An ambitious bet on print journalism in Southern California was dealt a blow this week when the owner of the
The elimination of 71 employees, many of them seasoned journalists, marks a sharp reversal by Aaron Kushner, who controls
Freedom's bold expansion had been heralded as a vote of confidence in newspapers at a time when advertisers are shifting away from print media. But the layoffs, which were announced to some staff members beginning Tuesday, came as a reminder of the challenges still facing the industry.
Kushner announced the layoffs at his flagship Register in an email to staffers Thursday afternoon.
"Today we concluded a difficult but important restructuring of our O.C. Register content team that reflects our assessment of what our content team looks like to tackle the next phase of our growth," Kushner said. "The 32 friends and colleagues leaving us have helped the Register navigate through some very challenging times. We are grateful for their service."
That came less than 24 hours after Kushner told staff at the Press-Enterprise that 39 employees at that newspaper had been dismissed. In addition, he said the daily would begin carrying Register content starting Monday.
Media analysts have grown increasingly skeptical about Kushner's plans in light of the current advertising environment.
"All of us looking at Freedom from the outside have wondered how the economics of this could work," said media consultant Alan D. Mutter. "It didn't seem like it could pencil out."
Kushner confirmed the departure of the Register's longtime editor, Ken Brusic, along with three deputy editors. The new editor, Rob Curley, had overseen local news coverage for the paper.
In addition, a number of longtime Register reporters and editors were given notice Thursday. Among them was Ron Campbell, a reporter specializing in data-driven investigations, who posted on his Facebook page that he had been laid off.
Cuts have been even deeper at the Press-Enterprise, which Freedom bought in November for $27.25 million.
Among the 39 layoffs there this week were roughly a dozen copy editors, many of whom were told they could apply for jobs at the Register's Santa Ana headquarters. In December, the Press-Enterprise laid off 42 employees, among them five editorial staffers, as well as then-Editor Nels Jensen, who said staffers there initially viewed Kushner as a potential savior.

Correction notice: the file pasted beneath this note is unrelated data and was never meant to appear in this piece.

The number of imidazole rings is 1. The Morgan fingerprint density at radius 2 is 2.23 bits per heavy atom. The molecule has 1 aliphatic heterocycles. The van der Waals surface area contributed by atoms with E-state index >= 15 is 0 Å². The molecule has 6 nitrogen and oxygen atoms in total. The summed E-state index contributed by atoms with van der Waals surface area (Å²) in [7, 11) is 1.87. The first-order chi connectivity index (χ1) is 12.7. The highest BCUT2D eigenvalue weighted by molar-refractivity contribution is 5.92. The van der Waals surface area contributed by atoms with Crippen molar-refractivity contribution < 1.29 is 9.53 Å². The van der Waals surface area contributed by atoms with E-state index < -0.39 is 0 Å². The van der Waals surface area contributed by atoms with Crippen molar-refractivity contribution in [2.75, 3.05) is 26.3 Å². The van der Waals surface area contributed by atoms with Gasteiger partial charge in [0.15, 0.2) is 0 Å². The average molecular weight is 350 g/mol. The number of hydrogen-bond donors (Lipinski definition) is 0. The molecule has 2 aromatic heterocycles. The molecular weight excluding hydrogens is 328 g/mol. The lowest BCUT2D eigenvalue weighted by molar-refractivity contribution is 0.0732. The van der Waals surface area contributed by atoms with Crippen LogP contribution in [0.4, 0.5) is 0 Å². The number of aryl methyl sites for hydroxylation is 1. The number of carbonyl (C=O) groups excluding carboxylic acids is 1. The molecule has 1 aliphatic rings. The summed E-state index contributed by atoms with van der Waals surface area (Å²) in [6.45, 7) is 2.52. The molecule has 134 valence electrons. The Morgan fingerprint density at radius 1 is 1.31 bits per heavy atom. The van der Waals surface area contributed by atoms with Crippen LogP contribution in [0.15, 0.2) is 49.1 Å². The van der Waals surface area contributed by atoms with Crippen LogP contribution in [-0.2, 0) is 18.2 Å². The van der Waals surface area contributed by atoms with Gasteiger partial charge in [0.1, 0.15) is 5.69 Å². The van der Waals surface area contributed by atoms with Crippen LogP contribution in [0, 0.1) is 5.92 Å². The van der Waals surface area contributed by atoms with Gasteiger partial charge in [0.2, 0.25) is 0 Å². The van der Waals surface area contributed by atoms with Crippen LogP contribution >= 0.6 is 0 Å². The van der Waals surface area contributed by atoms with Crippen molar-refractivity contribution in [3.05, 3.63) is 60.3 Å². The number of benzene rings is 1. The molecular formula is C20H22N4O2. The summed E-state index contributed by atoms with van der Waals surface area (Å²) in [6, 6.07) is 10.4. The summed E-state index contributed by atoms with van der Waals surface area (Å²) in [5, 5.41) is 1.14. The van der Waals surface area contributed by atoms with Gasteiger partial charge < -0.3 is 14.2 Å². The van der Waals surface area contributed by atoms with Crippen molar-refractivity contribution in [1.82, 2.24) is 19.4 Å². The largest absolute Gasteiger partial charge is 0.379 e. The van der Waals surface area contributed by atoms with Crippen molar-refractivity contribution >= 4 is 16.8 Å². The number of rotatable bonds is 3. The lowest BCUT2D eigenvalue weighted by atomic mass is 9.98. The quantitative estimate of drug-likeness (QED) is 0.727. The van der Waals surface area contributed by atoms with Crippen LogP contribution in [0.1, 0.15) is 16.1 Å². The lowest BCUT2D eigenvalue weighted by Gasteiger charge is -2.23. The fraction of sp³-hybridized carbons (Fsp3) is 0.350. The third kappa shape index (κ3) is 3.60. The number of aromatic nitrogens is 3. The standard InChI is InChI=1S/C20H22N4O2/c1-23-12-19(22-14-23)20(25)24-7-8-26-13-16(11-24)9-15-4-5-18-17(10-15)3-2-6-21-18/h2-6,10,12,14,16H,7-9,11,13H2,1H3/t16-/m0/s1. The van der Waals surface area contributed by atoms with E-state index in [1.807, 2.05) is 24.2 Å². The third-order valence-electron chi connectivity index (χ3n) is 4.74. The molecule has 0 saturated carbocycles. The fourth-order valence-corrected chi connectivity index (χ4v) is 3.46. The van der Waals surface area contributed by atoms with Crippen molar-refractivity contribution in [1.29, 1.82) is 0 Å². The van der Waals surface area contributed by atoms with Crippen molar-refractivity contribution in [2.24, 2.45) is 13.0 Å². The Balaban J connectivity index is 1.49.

"Journalists in the PE newsroom were guardedly optimistic that he would be a champion of local news," Jensen said Thursday. "They didn't expect him to go wild hiring people, but they didn't expect to see 18 or so peers lose their jobs in the first month, either."
A spokesman for Freedom did not elaborate beyond Kushner's internal email.
Kushner, who had no prior newspaper experience, bought Freedom in 2012 for $50 million plus assumption of pension liabilities. He preached the virtues of local journalism and a print product, and quickly invested heavily in both.
As he boosted staffing at the Register, Kushner expanded the paper, adding numerous new sections. He launched a new daily, the Long Beach Register, and followed through with his plan to acquire the Press-Enterprise, despite difficulties in procuring financing.
Late last year, he said he would debut a new newspaper, the Los Angeles Register, to compete with the
Despite Kushner's optimism, Freedom faces mounting financial obstacles. Kushner has acknowledged that Freedom was not profitable through the first six months of 2013, and he has been hit by a series of lawsuits that suggest the company's fiscal picture may be bleak. Nearly a year ago, the company stopped offering a match into employees' retirement accounts, a step often taken by companies with cash flow issues.
Still, the setbacks have not deterred Kushner. He has expressed interest in buying other area newspapers. And Wednesday's memo to the Press-Enterprise said he'd hire more reporters to cover local issues.